Flat Stomach Diet: Day 6 Meal Plan

A flat stomach diet is just another weight loss diet. But before you get disappointed that there’s no quick fix to losing belly fat, know that it’s possible to be on a diet and lose excess weight to show off your flat stomach and thin waist and still eat delicious food every single day. And because weight loss is 80% dieting, it’s good that there’s so much variety to enjoy even in low calorie weight loss meal plans.

My flat stomach diet is varied, focused on clean food and balanced in macronutrients so that you don’t go hungry and feel both satiated and mentally satisfied with what you’re eating, and all the while lose excess weight. Each day you’ll get to eat all kinds of different foods, including simple carbs and fruits like bananas that are normally banned in a diet.

Flat stomach diet plan day 6

The secret is in eating small amounts of food at a time and pairing the different classes of foods so that you get all of your macronutrients (carbs, protein and fats) in the same meal. Macronutrient balance is what brings about satiety and prevents cravings conducive to binge eating and diet failure.

The meal plan I’m proposing is also focused on unprocessed foods and foods that are nutritionally dense to help you get as much of your daily intake of vitamins and minerals as possible. It’s easier to be on a diet when you get to eat differently and can also have foods that are not allowed in most diets. Check out my day 1 flat stomach diet plan, day 2, day 3, day 4 and day 5 and get inspired for day 6 below.

Do know that substitutions are permitted to account for intolerances, food sensitivities or allergies, but keep to recommended amounts, measure and count calories if you’re going for different options. It’s easy for just one apparently low-calorie meal to provide 1000+ calories and ruin your diet.

Flat stomach diet day 6

  • Breakfast: ricotta cheese on toast with banana

  • Ingredients: 80 grams of plain, white bread or whole grain (about 2 big slices), 100 grams light ricotta cheese, 1 medium banana (estimated weight: 110 grams)
  • Calories (average values): 200 kcal (kilocalories, calories) from the bread, 115 kcal from the ricotta cheese, 99 kcal from the banana for a total of 414 kcal
  • Fruit options: If bananas are just not for you, you can go for pears (200 grams – 120 kcal), strawberries (200 grams – 70 kcal), red, yellow or purple raspberries (200 grams – 110 kcal), sweet cherries (200 grams – 125 kcal), peaches or nectarines (200 grams – 80 kcal) or apricots (200 grams – 95 kcal)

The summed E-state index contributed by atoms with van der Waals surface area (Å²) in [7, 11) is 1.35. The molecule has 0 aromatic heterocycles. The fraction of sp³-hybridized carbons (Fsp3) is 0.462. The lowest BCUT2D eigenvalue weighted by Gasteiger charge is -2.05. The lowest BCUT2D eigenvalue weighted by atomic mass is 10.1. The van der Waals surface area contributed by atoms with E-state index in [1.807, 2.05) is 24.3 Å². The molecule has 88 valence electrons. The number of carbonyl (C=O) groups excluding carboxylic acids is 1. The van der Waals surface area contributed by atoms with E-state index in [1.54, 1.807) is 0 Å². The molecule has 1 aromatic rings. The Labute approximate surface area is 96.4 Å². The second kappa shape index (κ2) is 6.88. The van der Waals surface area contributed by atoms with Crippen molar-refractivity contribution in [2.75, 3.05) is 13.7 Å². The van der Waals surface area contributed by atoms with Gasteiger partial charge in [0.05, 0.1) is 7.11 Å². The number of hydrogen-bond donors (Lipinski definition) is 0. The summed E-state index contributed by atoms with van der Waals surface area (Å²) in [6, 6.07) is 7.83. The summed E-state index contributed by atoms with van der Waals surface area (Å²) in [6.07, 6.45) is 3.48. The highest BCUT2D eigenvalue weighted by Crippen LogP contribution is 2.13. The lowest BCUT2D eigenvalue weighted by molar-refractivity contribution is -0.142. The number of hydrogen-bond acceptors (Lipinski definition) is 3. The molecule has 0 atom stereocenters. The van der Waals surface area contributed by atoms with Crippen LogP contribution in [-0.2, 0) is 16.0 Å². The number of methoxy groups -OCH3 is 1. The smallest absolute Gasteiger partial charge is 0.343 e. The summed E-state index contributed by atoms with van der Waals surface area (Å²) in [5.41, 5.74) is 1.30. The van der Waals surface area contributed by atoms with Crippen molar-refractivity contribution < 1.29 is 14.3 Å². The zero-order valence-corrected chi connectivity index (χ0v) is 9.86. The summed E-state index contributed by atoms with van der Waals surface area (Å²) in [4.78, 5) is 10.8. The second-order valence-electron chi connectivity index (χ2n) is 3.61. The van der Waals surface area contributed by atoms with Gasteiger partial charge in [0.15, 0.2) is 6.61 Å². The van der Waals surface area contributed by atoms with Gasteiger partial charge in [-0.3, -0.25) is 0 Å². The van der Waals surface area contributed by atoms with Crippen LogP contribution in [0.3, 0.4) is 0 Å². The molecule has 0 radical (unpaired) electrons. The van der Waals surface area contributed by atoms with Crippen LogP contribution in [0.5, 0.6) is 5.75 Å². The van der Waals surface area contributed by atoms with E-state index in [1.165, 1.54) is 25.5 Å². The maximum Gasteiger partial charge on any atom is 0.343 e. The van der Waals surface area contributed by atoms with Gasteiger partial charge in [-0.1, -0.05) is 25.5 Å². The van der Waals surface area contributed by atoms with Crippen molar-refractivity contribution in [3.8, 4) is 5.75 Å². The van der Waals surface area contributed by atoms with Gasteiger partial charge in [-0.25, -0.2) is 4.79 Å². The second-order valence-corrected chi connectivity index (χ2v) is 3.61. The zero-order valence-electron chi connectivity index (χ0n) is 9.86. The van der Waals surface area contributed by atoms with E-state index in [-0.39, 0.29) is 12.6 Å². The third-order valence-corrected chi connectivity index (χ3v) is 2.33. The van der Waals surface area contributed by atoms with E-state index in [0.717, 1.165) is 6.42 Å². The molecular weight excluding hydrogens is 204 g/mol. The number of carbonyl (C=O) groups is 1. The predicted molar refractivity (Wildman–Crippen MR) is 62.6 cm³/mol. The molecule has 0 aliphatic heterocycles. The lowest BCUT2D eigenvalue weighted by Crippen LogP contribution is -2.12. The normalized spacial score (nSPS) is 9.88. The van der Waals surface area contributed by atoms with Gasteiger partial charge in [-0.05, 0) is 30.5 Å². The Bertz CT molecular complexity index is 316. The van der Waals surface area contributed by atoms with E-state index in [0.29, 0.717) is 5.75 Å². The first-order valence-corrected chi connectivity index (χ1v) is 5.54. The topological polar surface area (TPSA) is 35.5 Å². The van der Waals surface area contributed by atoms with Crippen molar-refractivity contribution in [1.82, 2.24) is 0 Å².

The bread accounts for the carbohydrate part of the meal and you can choose either plain white bread or whole grain. Whole grain is better because it’s high in fiber to help with satiety, but white is filling too. The banana also accounts for the carbohydrate part of the diet, but is a source of natural sugars to satisfy sweet cravings, but in a healthy way.

The ricotta cheese is a classic Italian cheese, minimally processed and nutritious. It accounts for both the protein and fat part of the diet and rounds up the macronutrient profile of the meal to help keep you satiated and mentally satisfied. If ricotta is not available, know you can substitute it with a light cottage cheese from fresh milk.

What are the benefits?

The carbs in the bread are meant to provide both quick and long-lasting energy to start the day right. The banana is sweet for a boost in disposition and has simple sugars for a boost in energy. The good content of magnesium and potassium in bananas (roughly 8% of daily values) is a source of important benefits for blood pressure. Bananas have good amounts of vitamin C for anti-inflammatory and immune-boosting benefits and vitamin B6 for energy metabolism, and help combat fatigue.

Ricotta cheese is a fresh whey cheese, healthy and minimally processed. Because it’s light, that means it has less fat (just 5 grams or so), but more protein (11+ grams of protein) and more water soluble vitamins and minerals. Ricotta is good for the heart, muscles and nervous system, supports energy metabolism and cognitive functions for a boost in productivity and better mood.

  • Lunch: spelt wheat fusilli with tomatoes, tuna and Parmesan

  • Ingredients: 80 grams spelt wheat fusilli pasta, 100 grams skipjack tuna brined in water (drained solids), 150 grams fresh or canned tomatoes, 20 grams Parmesan cheese
  • Other ingredients: fresh parsley for flavor, salt and ground pepper
  • Calories (average values): 156 kcal (kilocalories) from the spelt wheat fusilli, 90 kcal from the tuna, 30 kcal from the tomatoes, 80 kcal from Parmesan cheese for a total of 356 kcal

The spelt wheat fusilli (or other pasta shape) accounts of the carbohydrate part of the meal and is a low-calorie option, great for a weight loss diet. However, do know that it’s not gluten-free. The tuna and Parmesan cheese provide both protein and fat. The tomatoes have small amounts of carbs, sugar and fiber, but mostly bring flavor.